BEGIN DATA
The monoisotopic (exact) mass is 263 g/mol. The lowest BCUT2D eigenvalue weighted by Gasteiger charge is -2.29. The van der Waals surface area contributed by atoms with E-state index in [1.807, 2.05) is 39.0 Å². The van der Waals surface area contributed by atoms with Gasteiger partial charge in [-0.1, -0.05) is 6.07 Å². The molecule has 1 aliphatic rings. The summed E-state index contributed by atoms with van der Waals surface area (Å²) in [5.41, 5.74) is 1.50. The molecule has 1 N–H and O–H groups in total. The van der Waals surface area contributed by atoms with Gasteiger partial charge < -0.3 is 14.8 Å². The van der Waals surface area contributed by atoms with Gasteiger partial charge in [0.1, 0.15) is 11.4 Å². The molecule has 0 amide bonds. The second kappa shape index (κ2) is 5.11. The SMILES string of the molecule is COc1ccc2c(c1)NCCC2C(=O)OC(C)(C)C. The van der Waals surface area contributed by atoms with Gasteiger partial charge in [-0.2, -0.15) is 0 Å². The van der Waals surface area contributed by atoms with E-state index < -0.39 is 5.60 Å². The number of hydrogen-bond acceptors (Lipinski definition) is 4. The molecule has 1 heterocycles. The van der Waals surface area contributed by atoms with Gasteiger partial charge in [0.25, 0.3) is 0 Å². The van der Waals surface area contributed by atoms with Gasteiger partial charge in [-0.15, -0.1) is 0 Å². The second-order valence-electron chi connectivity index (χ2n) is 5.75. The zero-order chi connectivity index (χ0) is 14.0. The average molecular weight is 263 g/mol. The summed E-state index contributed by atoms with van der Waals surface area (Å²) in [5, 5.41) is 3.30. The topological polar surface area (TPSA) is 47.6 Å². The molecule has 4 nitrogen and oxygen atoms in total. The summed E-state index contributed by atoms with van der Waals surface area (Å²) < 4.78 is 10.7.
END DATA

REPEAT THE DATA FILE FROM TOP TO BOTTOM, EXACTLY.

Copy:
The monoisotopic (exact) mass is 263 g/mol. The lowest BCUT2D eigenvalue weighted by Gasteiger charge is -2.29. The van der Waals surface area contributed by atoms with E-state index in [1.807, 2.05) is 39.0 Å². The van der Waals surface area contributed by atoms with Gasteiger partial charge in [-0.1, -0.05) is 6.07 Å². The molecule has 1 aliphatic rings. The summed E-state index contributed by atoms with van der Waals surface area (Å²) in [5.41, 5.74) is 1.50. The molecule has 1 N–H and O–H groups in total. The van der Waals surface area contributed by atoms with Gasteiger partial charge < -0.3 is 14.8 Å². The van der Waals surface area contributed by atoms with Gasteiger partial charge in [0.1, 0.15) is 11.4 Å². The molecule has 0 amide bonds. The second kappa shape index (κ2) is 5.11. The SMILES string of the molecule is COc1ccc2c(c1)NCCC2C(=O)OC(C)(C)C. The van der Waals surface area contributed by atoms with Gasteiger partial charge in [-0.2, -0.15) is 0 Å². The van der Waals surface area contributed by atoms with E-state index < -0.39 is 5.60 Å². The number of hydrogen-bond acceptors (Lipinski definition) is 4. The molecule has 1 heterocycles. The van der Waals surface area contributed by atoms with Gasteiger partial charge in [0.25, 0.3) is 0 Å². The van der Waals surface area contributed by atoms with Gasteiger partial charge in [-0.15, -0.1) is 0 Å². The second-order valence-electron chi connectivity index (χ2n) is 5.75. The zero-order chi connectivity index (χ0) is 14.0. The average molecular weight is 263 g/mol. The summed E-state index contributed by atoms with van der Waals surface area (Å²) in [5, 5.41) is 3.30. The topological polar surface area (TPSA) is 47.6 Å². The molecule has 4 nitrogen and oxygen atoms in total. The summed E-state index contributed by atoms with van der Waals surface area (Å²) < 4.78 is 10.7.